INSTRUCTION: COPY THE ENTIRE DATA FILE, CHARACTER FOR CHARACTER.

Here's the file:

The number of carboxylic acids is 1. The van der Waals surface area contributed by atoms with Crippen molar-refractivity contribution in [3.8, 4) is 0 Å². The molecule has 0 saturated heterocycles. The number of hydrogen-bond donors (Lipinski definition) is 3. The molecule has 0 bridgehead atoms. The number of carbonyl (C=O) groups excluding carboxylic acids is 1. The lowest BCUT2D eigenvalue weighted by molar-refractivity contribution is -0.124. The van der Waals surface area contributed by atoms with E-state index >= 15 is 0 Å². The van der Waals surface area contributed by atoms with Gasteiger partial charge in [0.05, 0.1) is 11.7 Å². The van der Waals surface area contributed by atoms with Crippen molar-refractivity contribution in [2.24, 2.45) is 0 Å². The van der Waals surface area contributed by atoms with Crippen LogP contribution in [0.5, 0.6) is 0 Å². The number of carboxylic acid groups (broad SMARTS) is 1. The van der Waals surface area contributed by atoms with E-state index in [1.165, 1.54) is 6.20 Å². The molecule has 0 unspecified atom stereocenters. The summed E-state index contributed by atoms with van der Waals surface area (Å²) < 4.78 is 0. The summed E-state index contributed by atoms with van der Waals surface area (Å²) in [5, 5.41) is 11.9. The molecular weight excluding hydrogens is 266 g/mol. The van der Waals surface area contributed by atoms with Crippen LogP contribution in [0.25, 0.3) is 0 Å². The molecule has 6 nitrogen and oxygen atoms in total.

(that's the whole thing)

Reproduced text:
The number of carboxylic acids is 1. The van der Waals surface area contributed by atoms with Crippen molar-refractivity contribution in [3.8, 4) is 0 Å². The molecule has 0 saturated heterocycles. The number of hydrogen-bond donors (Lipinski definition) is 3. The molecule has 0 bridgehead atoms. The number of carbonyl (C=O) groups excluding carboxylic acids is 1. The lowest BCUT2D eigenvalue weighted by molar-refractivity contribution is -0.124. The van der Waals surface area contributed by atoms with E-state index >= 15 is 0 Å². The van der Waals surface area contributed by atoms with Gasteiger partial charge in [0.05, 0.1) is 11.7 Å². The van der Waals surface area contributed by atoms with Crippen molar-refractivity contribution in [2.24, 2.45) is 0 Å². The van der Waals surface area contributed by atoms with Crippen LogP contribution in [0.5, 0.6) is 0 Å². The number of carboxylic acid groups (broad SMARTS) is 1. The van der Waals surface area contributed by atoms with E-state index in [1.165, 1.54) is 6.20 Å². The molecule has 0 unspecified atom stereocenters. The summed E-state index contributed by atoms with van der Waals surface area (Å²) < 4.78 is 0. The summed E-state index contributed by atoms with van der Waals surface area (Å²) in [5, 5.41) is 11.9. The molecular weight excluding hydrogens is 266 g/mol. The van der Waals surface area contributed by atoms with Crippen LogP contribution in [0.25, 0.3) is 0 Å². The molecule has 6 nitrogen and oxygen atoms in total.